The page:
If you don't like a TCO decision, you're not bound by it. You can escalate the complaint to other authorities, such as state consumer protection agencies or the courts.

Tolling Customer Ombudsman (TCO)

The TCO was set up in 2004 in Victoria to help resolve consumer complaints about tolls. It's run by Victoria barrister and solicitor Michael Arnold and currently operates in Victoria, NSW and Queensland.

Major toll operators ConnectEast, Interlink Roads, and Transurban and their regional brands (listed below) are required to abide by TCO decisions.

The big toll operators' regional brands:

  • CityLink
  • EastLink
  • E-way/M5 South-West Motorway
  • Go Via
  • Roam
  • Transurban Linkt

As of July 2017, the TCO has received about 7000 complaints since its inception. Some of the common issues include being charged for tolls on cars they hadn't owned for years, plus credit card and other administrative mix-ups that led to exorbitant fine notices and threatening collection letters.

But according to Ombudsman Michael Arnold, "The overwhelming number of toll road users meet toll payment requirements in time or upon receipt of a toll invoice." 

When that doesn't happen, it's generally for one of the following reasons:

  • Your account with a toll operator doesn't have up-to-date or correct address details with the state motor vehicle registry, in which case notices are sent to incorrect addresses.
  • You haven't advised the toll operator or the state motor vehicle registry of the sale of a vehicle to a third party, in which case tolls incurred by the third party will continue to be charged to the seller's account.
  • You lack sufficient funds in a credit card or bank account at the time a cumulative toll charge is applied.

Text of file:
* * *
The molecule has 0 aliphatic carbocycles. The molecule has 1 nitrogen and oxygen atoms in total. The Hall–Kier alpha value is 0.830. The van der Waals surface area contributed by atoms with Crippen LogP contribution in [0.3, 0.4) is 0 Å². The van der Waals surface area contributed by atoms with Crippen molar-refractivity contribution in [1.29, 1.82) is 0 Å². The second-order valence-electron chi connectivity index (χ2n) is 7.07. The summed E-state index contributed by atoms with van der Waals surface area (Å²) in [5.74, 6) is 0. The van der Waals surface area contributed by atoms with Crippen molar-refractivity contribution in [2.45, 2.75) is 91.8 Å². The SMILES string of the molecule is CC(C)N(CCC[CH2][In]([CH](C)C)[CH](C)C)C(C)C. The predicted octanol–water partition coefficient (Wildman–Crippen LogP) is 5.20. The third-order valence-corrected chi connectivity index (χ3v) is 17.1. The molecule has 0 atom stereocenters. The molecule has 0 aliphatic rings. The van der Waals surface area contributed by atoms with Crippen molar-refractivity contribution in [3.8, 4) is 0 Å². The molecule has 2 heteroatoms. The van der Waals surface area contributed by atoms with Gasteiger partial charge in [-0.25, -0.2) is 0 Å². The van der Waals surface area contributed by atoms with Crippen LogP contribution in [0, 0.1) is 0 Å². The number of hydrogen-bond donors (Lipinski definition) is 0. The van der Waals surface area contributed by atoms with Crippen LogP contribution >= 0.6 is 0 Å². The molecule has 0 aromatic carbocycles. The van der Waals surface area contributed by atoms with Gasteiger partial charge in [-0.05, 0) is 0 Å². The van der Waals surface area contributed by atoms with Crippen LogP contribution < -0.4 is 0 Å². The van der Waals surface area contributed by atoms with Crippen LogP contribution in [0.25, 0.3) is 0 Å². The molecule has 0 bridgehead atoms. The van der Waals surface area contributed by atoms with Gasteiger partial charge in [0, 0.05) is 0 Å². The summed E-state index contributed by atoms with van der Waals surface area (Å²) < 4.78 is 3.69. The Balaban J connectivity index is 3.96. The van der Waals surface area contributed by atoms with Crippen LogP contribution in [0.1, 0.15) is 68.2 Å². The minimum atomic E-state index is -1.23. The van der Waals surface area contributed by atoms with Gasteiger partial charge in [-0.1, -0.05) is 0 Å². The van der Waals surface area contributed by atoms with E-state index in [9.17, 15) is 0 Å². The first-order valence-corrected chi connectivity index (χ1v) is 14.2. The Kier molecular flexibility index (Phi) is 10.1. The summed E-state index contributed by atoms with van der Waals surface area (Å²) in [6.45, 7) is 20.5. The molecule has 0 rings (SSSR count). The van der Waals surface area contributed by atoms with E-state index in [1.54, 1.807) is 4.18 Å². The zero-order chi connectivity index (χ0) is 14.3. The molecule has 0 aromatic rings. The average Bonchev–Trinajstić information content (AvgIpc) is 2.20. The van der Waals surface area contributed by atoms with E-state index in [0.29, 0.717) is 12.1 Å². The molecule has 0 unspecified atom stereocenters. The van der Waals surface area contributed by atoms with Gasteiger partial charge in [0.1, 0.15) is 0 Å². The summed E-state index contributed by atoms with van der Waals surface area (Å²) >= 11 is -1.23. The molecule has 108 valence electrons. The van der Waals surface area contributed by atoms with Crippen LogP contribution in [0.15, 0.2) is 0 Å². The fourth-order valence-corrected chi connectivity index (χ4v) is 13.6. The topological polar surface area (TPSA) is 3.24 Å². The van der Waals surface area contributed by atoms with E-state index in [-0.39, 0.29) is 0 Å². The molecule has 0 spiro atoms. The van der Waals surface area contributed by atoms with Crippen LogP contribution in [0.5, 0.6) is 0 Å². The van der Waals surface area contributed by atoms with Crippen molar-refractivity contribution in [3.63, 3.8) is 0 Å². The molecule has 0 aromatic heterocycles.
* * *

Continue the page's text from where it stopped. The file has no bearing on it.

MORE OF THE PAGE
In Arnold's experience, toll collectors have been willing to make a deal with toll users who rack up high charges.

"I can't say that toll operators don't make errors in the course of their administration, but when errors happen I expect toll operators to redress the problem, and they do," he says. "The toll operators will generally make concessions and reduce the fees. That happens more often than not.

"But when the matter gets escalated from the toll operator to a state agency, that's a big problem because the toll operator has limited ability to control the state agency. However, there have been cases where a toll operator agrees to withdraw a number of the toll notices that have been escalated."

Arnold adds that toll operators aren't allowed to apply penalties in the form of admin fees in Queensland and Victoria and that such fees must be limited to the costs borne by the toll operator. But it remains a murky area. 

"These administration fees are fixed in consultation with the state governments as part of the contract," he says. "I don't have jurisdiction over that, but they obviously have to justify the fees to the state governments before they charge them."

Transurban toll fee escalation 

After 3 days  Toll plus $8.36
After 14 days  Toll plus $23.89
After 30 days  State or Brisbane City Council  Infringement notice: $176
If $176 not paid by due date  State Penalties Enforcement  Registry Maximum fine: $288.90
Brisbane Go Between Bridge car toll: $3.13  Percentage increase to  maximum fine: 9230%
 4 days  Time to pay without penalty
 After 25 days  Notice from RMS: toll plus $10 fee*
 After 48 days  2nd notice from RMS: toll  plus $20 fee
 After 69 days  State Debt Recovery Office  first notice: $180
 After 69 days  State Debt Recovery Office  second notice: $242
Sydney Harbour Bridge or Tunnel car toll southbound, weekdays (9.30am – 4.00pm): $3.00  Percentage increase to  maximum fine: 8066%
 3 days  Time to pay without penalty
 After 14 days  Toll plus $12.39 invoice fee
 After 30 days  Final Transurban invoice: toll  plus $24.48 invoice fee
 After 90 days  Victoria Police first notice: $158.57
 If first notice not paid  Victoria Police second notice: $181.57
 If second notice not paid  Enforcement order: $311.07
 If enforcement order not paid  Warrant: $502.47
 CityLink toll, Tullamarine  Freeway to Westgate Freeway:  $7.86 (car)  Percentage increase to  maximum fine: 6329%
 If no payment is made  Loss of licence, property seizure,  wage garnishment

*If toll user has a Transurban account in NSW, no fee is charged if toll is charged to account within 25 days.

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Stock images: Getty, unless otherwise stated.